Four engineering student startups from this year’s Hatchery Demo Day

September 16, 2015 —  A more reliable way to remember birth control pills, a single tool that fixes most bike problems, and a satellite communications network that can help ensure tragedies like the missing Malaysian Airlines flight MH370 never happen again.

Students from across U of T Engineering pitched these and 10 other startup ideas at this year’s Hatchery Demo Day last Thursday, vying for $42,500 in seed funding and the chance to see their ideas boosted toward commercialization.

“You have made us proud, you have delivered and you have raised the bar once again,” said Joseph Orozco, executive director of The Entrepreneurship Hatchery at U of T Engineering. “Today is the culmination of a rigorous journey, but what you’ve started is just the beginning.”

Prior to the Demo Day competition, students developed their ideas through the Hatchery’s intensive summer program that involved building prototypes, assessing business viability and receiving valuable mentorship from professors and industry experts. Teams will continue to access the Hatchery’s resources to build their ventures in the time ahead.

The seed funding at Demo Day was provided through three prizes donated and presented by alumnus Anthony Lacavera (CompE 9T7), chairman and CEO of the Globalive Group and Wind Mobile, as well as a fourth — the Orozco prize — which was provided through funds raised by the students themselves.

TeleHex ($10,000 Lacavera Prize)


Peter Wen (Year 3 MechE) has been a serious cyclist for many years, and honed his craft working on the University of Toronto Human Powered Vehicle Team. His company, TeleHex, aims to make bike repair easier, not just for pros like himself, but for newbies as well. “Biking should be a simple pleasure, but a lot of people don’t fix their bikes,” he said. “One of the barriers is that they don’t want to mess around with the tools.”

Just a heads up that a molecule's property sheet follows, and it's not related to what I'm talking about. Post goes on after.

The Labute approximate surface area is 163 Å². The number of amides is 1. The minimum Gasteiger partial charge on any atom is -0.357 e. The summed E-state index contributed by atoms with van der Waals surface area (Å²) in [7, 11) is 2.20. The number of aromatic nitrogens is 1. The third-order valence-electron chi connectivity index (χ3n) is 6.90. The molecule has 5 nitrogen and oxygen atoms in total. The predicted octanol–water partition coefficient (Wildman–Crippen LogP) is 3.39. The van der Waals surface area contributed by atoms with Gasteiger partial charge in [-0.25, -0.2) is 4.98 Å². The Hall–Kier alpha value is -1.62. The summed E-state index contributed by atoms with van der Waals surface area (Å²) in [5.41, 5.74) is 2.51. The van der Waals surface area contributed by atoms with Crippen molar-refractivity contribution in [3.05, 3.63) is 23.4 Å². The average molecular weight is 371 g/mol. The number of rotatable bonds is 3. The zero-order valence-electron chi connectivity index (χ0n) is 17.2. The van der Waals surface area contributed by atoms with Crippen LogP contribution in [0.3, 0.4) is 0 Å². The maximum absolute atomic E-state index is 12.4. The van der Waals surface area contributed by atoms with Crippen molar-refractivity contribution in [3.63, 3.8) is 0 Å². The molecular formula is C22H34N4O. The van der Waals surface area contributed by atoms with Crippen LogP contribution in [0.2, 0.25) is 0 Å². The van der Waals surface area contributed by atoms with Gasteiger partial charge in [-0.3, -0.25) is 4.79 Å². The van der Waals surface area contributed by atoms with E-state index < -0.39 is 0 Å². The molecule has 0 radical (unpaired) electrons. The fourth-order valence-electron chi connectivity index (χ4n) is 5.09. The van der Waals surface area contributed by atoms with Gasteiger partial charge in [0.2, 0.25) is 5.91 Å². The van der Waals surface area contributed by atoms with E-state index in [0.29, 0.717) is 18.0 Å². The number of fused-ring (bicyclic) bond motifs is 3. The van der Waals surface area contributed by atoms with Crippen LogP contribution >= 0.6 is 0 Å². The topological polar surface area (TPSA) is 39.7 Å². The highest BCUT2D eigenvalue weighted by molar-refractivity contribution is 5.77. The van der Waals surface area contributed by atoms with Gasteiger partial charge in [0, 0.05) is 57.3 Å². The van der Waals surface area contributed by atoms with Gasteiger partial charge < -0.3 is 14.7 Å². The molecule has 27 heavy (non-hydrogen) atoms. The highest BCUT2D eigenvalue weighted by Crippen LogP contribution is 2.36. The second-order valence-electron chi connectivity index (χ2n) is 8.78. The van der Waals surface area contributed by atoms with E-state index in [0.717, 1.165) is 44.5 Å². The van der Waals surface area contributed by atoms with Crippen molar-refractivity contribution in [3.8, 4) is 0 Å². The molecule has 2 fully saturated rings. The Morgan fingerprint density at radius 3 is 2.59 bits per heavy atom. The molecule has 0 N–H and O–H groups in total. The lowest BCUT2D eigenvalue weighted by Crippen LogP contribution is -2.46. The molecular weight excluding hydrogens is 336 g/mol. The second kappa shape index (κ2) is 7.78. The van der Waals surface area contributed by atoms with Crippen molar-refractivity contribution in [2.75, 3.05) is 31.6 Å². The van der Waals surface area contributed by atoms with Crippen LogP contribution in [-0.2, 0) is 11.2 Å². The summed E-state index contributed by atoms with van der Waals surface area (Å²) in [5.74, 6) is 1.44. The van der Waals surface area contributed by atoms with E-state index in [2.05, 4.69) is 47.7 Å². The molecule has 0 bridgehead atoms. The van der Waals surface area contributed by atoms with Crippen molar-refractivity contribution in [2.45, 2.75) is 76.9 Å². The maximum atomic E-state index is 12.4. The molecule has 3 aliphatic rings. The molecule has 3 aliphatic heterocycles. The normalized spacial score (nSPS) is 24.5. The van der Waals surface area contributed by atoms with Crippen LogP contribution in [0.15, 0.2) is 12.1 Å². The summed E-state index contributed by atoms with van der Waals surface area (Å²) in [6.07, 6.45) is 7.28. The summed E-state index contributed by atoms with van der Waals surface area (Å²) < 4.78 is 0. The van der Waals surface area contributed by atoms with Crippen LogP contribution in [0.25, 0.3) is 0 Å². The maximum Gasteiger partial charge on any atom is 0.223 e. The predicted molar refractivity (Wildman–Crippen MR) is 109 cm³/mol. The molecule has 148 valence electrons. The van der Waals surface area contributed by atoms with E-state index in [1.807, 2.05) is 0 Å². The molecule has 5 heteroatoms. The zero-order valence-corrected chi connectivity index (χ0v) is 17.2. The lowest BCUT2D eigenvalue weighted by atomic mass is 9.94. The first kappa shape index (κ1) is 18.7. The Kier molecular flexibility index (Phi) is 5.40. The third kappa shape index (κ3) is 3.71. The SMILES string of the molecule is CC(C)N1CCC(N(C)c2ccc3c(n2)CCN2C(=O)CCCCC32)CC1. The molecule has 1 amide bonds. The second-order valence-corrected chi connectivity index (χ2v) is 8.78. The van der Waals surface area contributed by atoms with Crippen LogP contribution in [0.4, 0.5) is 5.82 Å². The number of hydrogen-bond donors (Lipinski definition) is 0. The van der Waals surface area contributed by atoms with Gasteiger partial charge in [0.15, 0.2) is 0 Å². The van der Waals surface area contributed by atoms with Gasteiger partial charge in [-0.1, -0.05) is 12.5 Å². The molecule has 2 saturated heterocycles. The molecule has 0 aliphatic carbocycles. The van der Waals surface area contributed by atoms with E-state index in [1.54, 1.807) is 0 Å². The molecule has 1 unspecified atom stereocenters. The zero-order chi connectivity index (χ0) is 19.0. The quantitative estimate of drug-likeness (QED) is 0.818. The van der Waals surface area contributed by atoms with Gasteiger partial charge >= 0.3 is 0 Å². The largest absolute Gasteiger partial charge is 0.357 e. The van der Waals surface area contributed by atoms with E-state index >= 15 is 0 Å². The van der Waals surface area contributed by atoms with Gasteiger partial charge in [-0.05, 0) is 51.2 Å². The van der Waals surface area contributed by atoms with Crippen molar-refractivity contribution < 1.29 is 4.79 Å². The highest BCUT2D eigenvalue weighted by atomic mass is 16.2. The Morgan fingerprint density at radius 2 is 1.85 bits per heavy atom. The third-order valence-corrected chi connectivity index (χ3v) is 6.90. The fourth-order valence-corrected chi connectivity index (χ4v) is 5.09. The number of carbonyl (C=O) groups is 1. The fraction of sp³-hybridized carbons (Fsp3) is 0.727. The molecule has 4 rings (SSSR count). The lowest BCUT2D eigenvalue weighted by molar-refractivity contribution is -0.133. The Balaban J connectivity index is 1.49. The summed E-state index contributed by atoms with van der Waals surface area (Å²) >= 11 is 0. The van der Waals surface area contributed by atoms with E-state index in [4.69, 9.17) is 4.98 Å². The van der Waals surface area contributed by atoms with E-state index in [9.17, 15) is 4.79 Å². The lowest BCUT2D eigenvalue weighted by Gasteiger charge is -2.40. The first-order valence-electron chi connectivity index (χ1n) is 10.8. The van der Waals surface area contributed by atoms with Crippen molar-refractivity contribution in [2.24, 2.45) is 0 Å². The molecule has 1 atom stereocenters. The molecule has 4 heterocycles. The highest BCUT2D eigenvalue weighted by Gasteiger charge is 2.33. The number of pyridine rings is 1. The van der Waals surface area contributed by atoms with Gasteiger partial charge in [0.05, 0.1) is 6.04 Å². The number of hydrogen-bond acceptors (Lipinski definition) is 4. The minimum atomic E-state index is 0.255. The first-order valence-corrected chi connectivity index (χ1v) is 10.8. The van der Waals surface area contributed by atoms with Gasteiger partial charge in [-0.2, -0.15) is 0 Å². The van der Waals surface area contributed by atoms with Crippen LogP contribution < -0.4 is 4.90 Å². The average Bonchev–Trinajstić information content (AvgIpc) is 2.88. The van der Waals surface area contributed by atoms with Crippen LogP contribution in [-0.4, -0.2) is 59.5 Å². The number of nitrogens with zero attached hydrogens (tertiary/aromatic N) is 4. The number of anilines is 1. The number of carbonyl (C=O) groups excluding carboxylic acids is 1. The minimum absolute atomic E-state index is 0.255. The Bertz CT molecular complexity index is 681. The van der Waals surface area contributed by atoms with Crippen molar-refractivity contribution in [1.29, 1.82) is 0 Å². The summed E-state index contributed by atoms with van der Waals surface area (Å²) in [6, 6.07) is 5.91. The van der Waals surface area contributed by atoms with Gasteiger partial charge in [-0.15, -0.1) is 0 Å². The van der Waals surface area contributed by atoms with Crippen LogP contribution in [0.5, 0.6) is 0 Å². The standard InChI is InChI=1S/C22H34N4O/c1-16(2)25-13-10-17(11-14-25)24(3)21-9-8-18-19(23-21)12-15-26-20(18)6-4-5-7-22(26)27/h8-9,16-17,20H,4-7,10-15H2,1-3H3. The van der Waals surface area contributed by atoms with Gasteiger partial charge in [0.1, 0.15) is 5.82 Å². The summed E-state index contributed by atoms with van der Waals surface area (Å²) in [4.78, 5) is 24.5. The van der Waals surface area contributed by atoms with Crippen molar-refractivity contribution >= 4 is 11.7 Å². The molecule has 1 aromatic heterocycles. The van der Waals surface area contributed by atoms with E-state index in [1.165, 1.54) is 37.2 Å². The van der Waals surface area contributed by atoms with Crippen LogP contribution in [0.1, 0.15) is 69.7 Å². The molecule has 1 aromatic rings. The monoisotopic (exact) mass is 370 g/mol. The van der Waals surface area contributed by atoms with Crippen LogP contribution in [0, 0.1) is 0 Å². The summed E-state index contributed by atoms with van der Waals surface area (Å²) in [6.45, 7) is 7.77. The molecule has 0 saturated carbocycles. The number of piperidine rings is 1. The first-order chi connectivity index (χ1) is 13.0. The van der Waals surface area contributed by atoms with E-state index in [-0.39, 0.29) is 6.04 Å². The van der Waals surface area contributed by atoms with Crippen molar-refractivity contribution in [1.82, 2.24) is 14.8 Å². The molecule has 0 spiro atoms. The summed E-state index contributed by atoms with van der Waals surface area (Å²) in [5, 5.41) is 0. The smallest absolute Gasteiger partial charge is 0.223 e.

For example, on many bikes, the hexagonal-shaped socket that adjusts the handlebars might be a completely different size from that which controls the brake line. This forces riders to carry and fumble around with many different-sized keys.

Wen has designed a unique telescoping tool that automatically adjusts to fit the metric bolt sockets on most bikes. He partnered with U of T Rotman MBA student Rishi Persad to form the company.

The device is half the weight and volume of products currently on the market, and it generated major buzz when the team posted about it on the online forum Reddit. In addition to the Hatchery prize money, Wen and Persad are well on their way to raising a further $15,000 in a Kickstarter campaign.

“I’m very humbled that there are so many people enthusiastic about being early adopters of this technology,” said Wen. “It’s an engineer’s dream come true.”

Read more at U of T Engineering News.

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